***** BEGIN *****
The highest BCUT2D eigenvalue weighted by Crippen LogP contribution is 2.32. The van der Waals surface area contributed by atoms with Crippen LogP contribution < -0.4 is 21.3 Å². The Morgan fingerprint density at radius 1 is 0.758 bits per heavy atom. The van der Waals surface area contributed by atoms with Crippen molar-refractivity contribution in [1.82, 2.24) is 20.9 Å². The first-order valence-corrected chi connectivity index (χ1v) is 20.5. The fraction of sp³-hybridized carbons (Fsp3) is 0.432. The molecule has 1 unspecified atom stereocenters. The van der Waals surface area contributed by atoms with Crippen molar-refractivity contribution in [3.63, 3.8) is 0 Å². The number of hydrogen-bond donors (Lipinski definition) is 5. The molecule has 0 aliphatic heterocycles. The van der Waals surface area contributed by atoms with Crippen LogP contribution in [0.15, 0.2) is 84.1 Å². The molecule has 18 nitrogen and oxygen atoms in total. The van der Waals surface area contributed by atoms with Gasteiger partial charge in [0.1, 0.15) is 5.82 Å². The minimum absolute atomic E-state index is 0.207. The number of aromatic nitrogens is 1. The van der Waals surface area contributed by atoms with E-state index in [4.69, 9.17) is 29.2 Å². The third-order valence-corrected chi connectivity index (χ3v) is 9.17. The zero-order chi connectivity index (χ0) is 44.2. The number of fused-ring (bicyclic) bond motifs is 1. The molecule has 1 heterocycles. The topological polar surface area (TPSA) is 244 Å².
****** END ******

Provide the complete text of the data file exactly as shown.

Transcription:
The highest BCUT2D eigenvalue weighted by Crippen LogP contribution is 2.32. The van der Waals surface area contributed by atoms with Crippen LogP contribution < -0.4 is 21.3 Å². The Morgan fingerprint density at radius 1 is 0.758 bits per heavy atom. The van der Waals surface area contributed by atoms with Crippen molar-refractivity contribution in [1.82, 2.24) is 20.9 Å². The first-order valence-corrected chi connectivity index (χ1v) is 20.5. The fraction of sp³-hybridized carbons (Fsp3) is 0.432. The molecule has 1 unspecified atom stereocenters. The van der Waals surface area contributed by atoms with Crippen molar-refractivity contribution in [3.63, 3.8) is 0 Å². The number of hydrogen-bond donors (Lipinski definition) is 5. The molecule has 0 aliphatic heterocycles. The van der Waals surface area contributed by atoms with Crippen LogP contribution in [0.15, 0.2) is 84.1 Å². The molecule has 18 nitrogen and oxygen atoms in total. The van der Waals surface area contributed by atoms with Gasteiger partial charge in [0.1, 0.15) is 5.82 Å². The minimum absolute atomic E-state index is 0.207. The number of aromatic nitrogens is 1. The van der Waals surface area contributed by atoms with E-state index in [4.69, 9.17) is 29.2 Å². The third-order valence-corrected chi connectivity index (χ3v) is 9.17. The zero-order chi connectivity index (χ0) is 44.2. The number of fused-ring (bicyclic) bond motifs is 1. The molecule has 1 heterocycles. The topological polar surface area (TPSA) is 244 Å².